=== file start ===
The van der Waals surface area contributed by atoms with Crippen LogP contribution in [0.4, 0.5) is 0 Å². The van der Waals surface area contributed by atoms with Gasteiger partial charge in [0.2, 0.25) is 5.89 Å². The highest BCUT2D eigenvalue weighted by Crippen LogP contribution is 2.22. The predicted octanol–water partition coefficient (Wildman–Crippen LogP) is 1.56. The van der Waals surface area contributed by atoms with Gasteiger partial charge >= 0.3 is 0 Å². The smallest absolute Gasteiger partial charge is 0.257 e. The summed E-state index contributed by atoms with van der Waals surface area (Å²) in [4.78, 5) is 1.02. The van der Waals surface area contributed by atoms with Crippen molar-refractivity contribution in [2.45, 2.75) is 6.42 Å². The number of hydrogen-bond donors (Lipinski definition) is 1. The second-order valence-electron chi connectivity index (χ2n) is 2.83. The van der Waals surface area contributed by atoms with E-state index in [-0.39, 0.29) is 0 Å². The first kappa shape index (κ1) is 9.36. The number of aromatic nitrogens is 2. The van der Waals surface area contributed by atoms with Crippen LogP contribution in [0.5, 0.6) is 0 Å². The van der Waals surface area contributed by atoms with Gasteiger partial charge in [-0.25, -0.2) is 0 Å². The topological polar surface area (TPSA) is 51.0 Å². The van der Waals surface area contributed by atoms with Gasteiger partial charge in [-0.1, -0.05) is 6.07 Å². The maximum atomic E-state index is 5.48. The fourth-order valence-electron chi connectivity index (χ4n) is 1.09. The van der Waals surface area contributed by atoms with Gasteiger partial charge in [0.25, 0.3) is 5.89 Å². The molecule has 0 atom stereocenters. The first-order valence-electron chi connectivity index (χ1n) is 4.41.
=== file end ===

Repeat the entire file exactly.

The van der Waals surface area contributed by atoms with Crippen LogP contribution in [0.4, 0.5) is 0 Å². The van der Waals surface area contributed by atoms with Gasteiger partial charge in [0.2, 0.25) is 5.89 Å². The highest BCUT2D eigenvalue weighted by Crippen LogP contribution is 2.22. The predicted octanol–water partition coefficient (Wildman–Crippen LogP) is 1.56. The van der Waals surface area contributed by atoms with Gasteiger partial charge >= 0.3 is 0 Å². The smallest absolute Gasteiger partial charge is 0.257 e. The summed E-state index contributed by atoms with van der Waals surface area (Å²) in [4.78, 5) is 1.02. The van der Waals surface area contributed by atoms with Crippen molar-refractivity contribution in [2.45, 2.75) is 6.42 Å². The number of hydrogen-bond donors (Lipinski definition) is 1. The second-order valence-electron chi connectivity index (χ2n) is 2.83. The van der Waals surface area contributed by atoms with E-state index in [-0.39, 0.29) is 0 Å². The first kappa shape index (κ1) is 9.36. The number of aromatic nitrogens is 2. The van der Waals surface area contributed by atoms with Crippen LogP contribution in [0.5, 0.6) is 0 Å². The van der Waals surface area contributed by atoms with Gasteiger partial charge in [-0.25, -0.2) is 0 Å². The topological polar surface area (TPSA) is 51.0 Å². The van der Waals surface area contributed by atoms with Gasteiger partial charge in [-0.1, -0.05) is 6.07 Å². The maximum atomic E-state index is 5.48. The fourth-order valence-electron chi connectivity index (χ4n) is 1.09. The van der Waals surface area contributed by atoms with Gasteiger partial charge in [0.25, 0.3) is 5.89 Å². The molecule has 0 atom stereocenters. The first-order valence-electron chi connectivity index (χ1n) is 4.41.